His legacy proved to be a lasting one. Charlotte Reeder, who Aven Nelson considered like a granddaughter, was the daughter of Leslie Goodding, the young man who went to Yellowstone with the Nelsons in 1899. Goodding eventually chose a career in botany and had looked upon Nelson as a father figure. Reeder, likewise a botanist, became current RMH curator Ernie Nelson’s mentor in graduate school. The affiliation with Reeder allowed Ernie Nelson to become, in effect, a latter-day student of Aven Nelson.
“So much of what I learned was indirectly from him,” Ernie Nelson says. Aven Nelson’s work in botany and at the University of Wyoming further influences the current curator because, he says, of “the work he had done to increase the knowledge of what plants occur in Wyoming, a great foundation, which I could help build on.”
Today, visitors to the University of Wyoming campus--especially those who pass through Prexy’s Pasture--stroll past large spruce trees that Aven Nelson planted. He may also have planted some of the older cottonwoods, according to Ernie Nelson. Located at the far west side of Prexy’s Pasture, the herbarium, perhaps Aven Nelson’s greatest contribution to botany, takes up the entire third floor of the Aven Nelson Building. The collections total approximately 1.3 million specimens. The building was constructed in 1922 and first served as a library. After a new library was built, the herbarium and the botany department were located for a time in the UW Engineering Building and were moved to their current location in 1960. The building also houses the U.S. Forest Service National Herbarium and the W.G. Solheim Mycological Herbarium. Efforts are underway to digitize the collection, with 850,000 specimens currently available to be searched online.
The plant Anelsonia eurycarpa, a daggerpod from the mustard family, was named in honor of Aven Nelson.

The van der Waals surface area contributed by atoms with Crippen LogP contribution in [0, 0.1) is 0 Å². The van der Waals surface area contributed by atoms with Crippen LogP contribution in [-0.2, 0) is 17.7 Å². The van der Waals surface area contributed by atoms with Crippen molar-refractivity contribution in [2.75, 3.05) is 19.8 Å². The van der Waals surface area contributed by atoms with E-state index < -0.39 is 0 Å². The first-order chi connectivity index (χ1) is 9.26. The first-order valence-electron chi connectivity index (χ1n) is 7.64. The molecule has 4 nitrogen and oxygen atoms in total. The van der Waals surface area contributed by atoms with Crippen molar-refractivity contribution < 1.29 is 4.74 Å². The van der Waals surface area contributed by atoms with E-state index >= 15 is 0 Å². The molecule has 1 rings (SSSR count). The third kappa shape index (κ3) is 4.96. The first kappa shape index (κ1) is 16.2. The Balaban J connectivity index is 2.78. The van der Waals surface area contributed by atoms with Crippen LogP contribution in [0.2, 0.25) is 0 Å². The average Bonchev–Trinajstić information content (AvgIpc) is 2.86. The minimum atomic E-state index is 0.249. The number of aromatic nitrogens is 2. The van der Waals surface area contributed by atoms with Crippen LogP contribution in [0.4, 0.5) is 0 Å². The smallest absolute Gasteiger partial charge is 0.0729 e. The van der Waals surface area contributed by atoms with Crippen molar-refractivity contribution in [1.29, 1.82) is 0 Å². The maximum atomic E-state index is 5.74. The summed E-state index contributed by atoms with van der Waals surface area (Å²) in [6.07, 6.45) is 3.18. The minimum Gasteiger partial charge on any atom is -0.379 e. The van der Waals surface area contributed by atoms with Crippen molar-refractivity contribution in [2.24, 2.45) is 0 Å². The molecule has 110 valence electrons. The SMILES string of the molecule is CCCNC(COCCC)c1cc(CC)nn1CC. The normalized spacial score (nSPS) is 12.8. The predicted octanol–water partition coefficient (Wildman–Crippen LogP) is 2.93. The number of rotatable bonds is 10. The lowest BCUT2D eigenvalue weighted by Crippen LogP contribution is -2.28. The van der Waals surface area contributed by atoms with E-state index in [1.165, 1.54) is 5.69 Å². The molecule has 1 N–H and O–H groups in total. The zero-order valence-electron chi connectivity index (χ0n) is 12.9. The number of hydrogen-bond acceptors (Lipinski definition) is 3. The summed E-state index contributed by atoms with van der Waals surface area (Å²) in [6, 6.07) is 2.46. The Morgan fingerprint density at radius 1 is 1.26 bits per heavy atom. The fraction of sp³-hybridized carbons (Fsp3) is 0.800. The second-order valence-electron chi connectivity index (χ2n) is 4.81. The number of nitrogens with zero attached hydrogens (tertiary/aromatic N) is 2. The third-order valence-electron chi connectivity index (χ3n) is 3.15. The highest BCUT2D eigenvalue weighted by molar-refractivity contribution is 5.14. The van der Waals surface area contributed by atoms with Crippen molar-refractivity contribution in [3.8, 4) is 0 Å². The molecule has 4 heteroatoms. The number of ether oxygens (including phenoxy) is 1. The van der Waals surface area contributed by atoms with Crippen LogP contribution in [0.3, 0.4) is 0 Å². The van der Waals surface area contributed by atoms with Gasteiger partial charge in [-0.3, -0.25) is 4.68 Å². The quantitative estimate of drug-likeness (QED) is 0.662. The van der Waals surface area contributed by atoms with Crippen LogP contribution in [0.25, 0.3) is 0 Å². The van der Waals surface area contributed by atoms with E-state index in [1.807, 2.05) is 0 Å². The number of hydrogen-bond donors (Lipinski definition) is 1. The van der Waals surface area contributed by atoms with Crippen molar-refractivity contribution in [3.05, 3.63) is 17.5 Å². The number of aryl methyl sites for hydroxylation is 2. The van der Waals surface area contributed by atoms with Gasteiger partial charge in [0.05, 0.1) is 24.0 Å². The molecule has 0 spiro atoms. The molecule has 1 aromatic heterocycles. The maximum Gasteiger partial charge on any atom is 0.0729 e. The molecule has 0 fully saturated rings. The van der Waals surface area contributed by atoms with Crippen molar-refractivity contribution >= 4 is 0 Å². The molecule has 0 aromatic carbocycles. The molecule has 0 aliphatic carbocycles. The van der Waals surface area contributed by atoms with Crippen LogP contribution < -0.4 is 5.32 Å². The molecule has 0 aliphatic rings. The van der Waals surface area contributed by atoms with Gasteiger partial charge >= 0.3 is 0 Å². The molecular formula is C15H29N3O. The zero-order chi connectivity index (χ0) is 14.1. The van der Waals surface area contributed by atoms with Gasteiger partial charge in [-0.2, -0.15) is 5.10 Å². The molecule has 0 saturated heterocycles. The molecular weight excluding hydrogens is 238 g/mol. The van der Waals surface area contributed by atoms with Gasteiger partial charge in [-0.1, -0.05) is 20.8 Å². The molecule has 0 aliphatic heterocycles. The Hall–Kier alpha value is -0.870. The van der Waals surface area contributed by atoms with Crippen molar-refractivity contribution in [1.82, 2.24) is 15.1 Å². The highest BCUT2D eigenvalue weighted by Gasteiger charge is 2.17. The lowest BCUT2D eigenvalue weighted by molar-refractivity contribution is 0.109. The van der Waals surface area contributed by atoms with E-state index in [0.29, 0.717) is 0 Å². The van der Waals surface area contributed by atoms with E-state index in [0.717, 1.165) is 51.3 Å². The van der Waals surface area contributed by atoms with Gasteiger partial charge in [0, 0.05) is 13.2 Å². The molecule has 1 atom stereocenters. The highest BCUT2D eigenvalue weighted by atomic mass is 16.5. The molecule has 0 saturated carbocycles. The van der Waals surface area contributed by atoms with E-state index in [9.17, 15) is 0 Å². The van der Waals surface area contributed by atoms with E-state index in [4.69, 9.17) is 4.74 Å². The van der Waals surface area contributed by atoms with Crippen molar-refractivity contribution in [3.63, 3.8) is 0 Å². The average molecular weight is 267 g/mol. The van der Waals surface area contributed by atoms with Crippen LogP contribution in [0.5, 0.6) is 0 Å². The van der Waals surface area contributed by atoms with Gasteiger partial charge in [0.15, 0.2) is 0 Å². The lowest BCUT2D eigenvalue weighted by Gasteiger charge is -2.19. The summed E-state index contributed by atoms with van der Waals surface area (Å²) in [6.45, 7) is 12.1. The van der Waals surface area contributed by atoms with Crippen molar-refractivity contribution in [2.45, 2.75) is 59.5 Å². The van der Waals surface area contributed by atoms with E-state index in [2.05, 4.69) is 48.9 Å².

- “Anelsonia.” Wikipedia. Accessed Sept. 20, 2018, at https://en.wikipedia.org/wiki/Anelsonia.
- Ewig, Rick and Tamsen Hert. University of Wyoming. The Campus History Series. Charleston, S.C.: Arcadia Publishing, 2012, 28-29.
- Fertig, Walter. “Aven Nelson’s 1899 Yellowstone Expedition” Vol. 18, no. 4, Dec. 1999, Castilleja (The Newsletter of the Wyoming Native Plant Society).
- Hardy, Deborah. Wyoming University: The First 100 Years, 1886-1986. Laramie, Wyo.: University of Wyoming, 1986, 45, 73-75, 79, 88. Hardy’s book also provides additional details about the operations of the university and Aven Nelson’s role at UW.
- Knobloch, Frieda E. Botanical Companions: A Memoir of Plants and Place. Iowa City, Iowa: University of Iowa Press, 2005, 29, 39, 83. In this book, Knobloch, associate professor of American Studies at the University of Wyoming, relied upon previous research conducted by Aven Nelson biographer Roger Williams but refers in greater detail to Ruth Ashton Nelson's life and work, also attempting to better understand her personal relationship with her husband through the work they performed together. As part of her research, Knobloch, who is not a botanist, traveled to Wyoming's Red Desert and to Alaska and collected specimens in the same areas as the Nelsons had many decades before.
- Larson, T.A. History of Wyoming. 2d ed., rev. Lincoln, Neb.: University of Nebraska Press, 1978, 343, 364, 399, 430.
- Nelson, Burrell “Ernie.” Email interview with author, Aug. 26, 2018.
- Nelson, Aven. Title unreadable [regarding state flowers], Laramie Republican, April 2, 1917, p. 6. Accessed Sept. 6, 2018, at http://newspapers.wyo.gov.
- Williams, Roger L. Aven Nelson of Wyoming. Boulder, Colo.: Colorado Associated University Press, 1984. Considered the definitive biography of Aven Nelson and highly recommended by botanists. This book contains much detailed information about Aven Nelson’s professional and personal life, including examples of taxonomy, Nelson’s “Proposed New Genera, Species, and Varieties,” and a detailed listing of his publications. I relied heavily upon this source in writing this article. See especially 26, 28, 40, 59, 61, 67, 70-78, 124-126, 151-153, 200, 238-239, 256, 263, 271, 276-296, 288-289.
- “Aven Nelson.” Find a Grave.com. https://www.findagrave.com/memorial/52105750/aven-nelson
- “Aven Nelson, UW Professor and President.” UW Profiles, University of Wyoming. Accessed July 13, 2018, at http://www.uwyo.edu/profiles/distinguished-leaders/aven-nelson.html
- “Aven Nelson.” Office of the President. University of Wyoming. Accessed July 13, 2018, at http://www.uwyo.edu/president/past-presidents/aven-nelson.html
- “Aven Nelson.” Wikipedia. Accessed Sept. 19, 2018, at https://en.wikipedia.org/wiki/Aven_Nelson
- “Rocky Mountain Herbarium.” University of Wyoming. Accessed Sept. 18, 2018, at https://www.uwyo.edu/botany/rocky-mountain-herbarium/.
- Ruth Ashton Nelson, 1896-1987. WorldCat. Accessed Sept. 19, 2018, at http://worldcat.org/identities/lccn-n89644161/.
- The black and white photos are all from the digital collections at the American Heritage Center at the University of Wyoming. Used with permission and thanks. Special thanks to botanist George Jones of the university's Wyoming Natural Diversity Database for identifying Nelson's vasculum.
- The color photos are by the author. Used with permission and thanks.